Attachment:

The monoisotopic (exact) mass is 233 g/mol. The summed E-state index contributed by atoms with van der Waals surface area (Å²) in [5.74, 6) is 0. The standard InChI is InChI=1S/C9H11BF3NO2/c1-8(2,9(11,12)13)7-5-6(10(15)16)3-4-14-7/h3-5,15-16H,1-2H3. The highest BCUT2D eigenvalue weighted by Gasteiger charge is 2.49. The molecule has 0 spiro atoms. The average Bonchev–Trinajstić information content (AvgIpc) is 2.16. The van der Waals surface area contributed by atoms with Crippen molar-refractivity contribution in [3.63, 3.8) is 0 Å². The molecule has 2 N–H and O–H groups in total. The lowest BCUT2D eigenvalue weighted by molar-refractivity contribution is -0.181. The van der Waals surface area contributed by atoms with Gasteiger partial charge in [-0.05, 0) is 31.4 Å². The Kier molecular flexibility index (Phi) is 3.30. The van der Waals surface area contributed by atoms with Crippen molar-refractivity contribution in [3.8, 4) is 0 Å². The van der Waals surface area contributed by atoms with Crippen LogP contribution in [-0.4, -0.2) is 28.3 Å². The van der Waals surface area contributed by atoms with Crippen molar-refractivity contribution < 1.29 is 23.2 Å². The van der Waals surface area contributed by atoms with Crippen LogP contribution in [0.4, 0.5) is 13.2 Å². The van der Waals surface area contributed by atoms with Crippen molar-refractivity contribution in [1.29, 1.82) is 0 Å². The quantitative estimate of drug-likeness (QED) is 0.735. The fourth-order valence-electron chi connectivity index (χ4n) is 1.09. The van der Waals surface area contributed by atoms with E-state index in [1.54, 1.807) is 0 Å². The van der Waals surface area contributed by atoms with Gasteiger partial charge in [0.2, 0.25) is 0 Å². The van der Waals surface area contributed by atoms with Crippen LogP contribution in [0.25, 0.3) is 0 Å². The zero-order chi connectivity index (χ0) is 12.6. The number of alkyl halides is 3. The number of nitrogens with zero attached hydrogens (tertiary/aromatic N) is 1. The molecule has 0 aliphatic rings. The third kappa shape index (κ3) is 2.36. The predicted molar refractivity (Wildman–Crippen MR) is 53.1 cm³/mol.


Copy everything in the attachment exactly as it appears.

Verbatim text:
The monoisotopic (exact) mass is 233 g/mol. The summed E-state index contributed by atoms with van der Waals surface area (Å²) in [5.74, 6) is 0. The standard InChI is InChI=1S/C9H11BF3NO2/c1-8(2,9(11,12)13)7-5-6(10(15)16)3-4-14-7/h3-5,15-16H,1-2H3. The highest BCUT2D eigenvalue weighted by Gasteiger charge is 2.49. The molecule has 0 spiro atoms. The average Bonchev–Trinajstić information content (AvgIpc) is 2.16. The van der Waals surface area contributed by atoms with Crippen molar-refractivity contribution in [3.63, 3.8) is 0 Å². The molecule has 2 N–H and O–H groups in total. The lowest BCUT2D eigenvalue weighted by molar-refractivity contribution is -0.181. The van der Waals surface area contributed by atoms with Gasteiger partial charge in [-0.05, 0) is 31.4 Å². The Kier molecular flexibility index (Phi) is 3.30. The van der Waals surface area contributed by atoms with Crippen molar-refractivity contribution in [3.8, 4) is 0 Å². The van der Waals surface area contributed by atoms with Crippen LogP contribution in [-0.4, -0.2) is 28.3 Å². The van der Waals surface area contributed by atoms with Crippen molar-refractivity contribution < 1.29 is 23.2 Å². The van der Waals surface area contributed by atoms with Crippen LogP contribution in [0.4, 0.5) is 13.2 Å². The van der Waals surface area contributed by atoms with Crippen molar-refractivity contribution in [1.29, 1.82) is 0 Å². The quantitative estimate of drug-likeness (QED) is 0.735. The fourth-order valence-electron chi connectivity index (χ4n) is 1.09. The van der Waals surface area contributed by atoms with E-state index in [1.54, 1.807) is 0 Å². The van der Waals surface area contributed by atoms with Gasteiger partial charge in [0.2, 0.25) is 0 Å². The van der Waals surface area contributed by atoms with Crippen LogP contribution in [0.25, 0.3) is 0 Å². The zero-order chi connectivity index (χ0) is 12.6. The number of alkyl halides is 3. The number of nitrogens with zero attached hydrogens (tertiary/aromatic N) is 1. The molecule has 0 aliphatic rings. The third kappa shape index (κ3) is 2.36. The predicted molar refractivity (Wildman–Crippen MR) is 53.1 cm³/mol.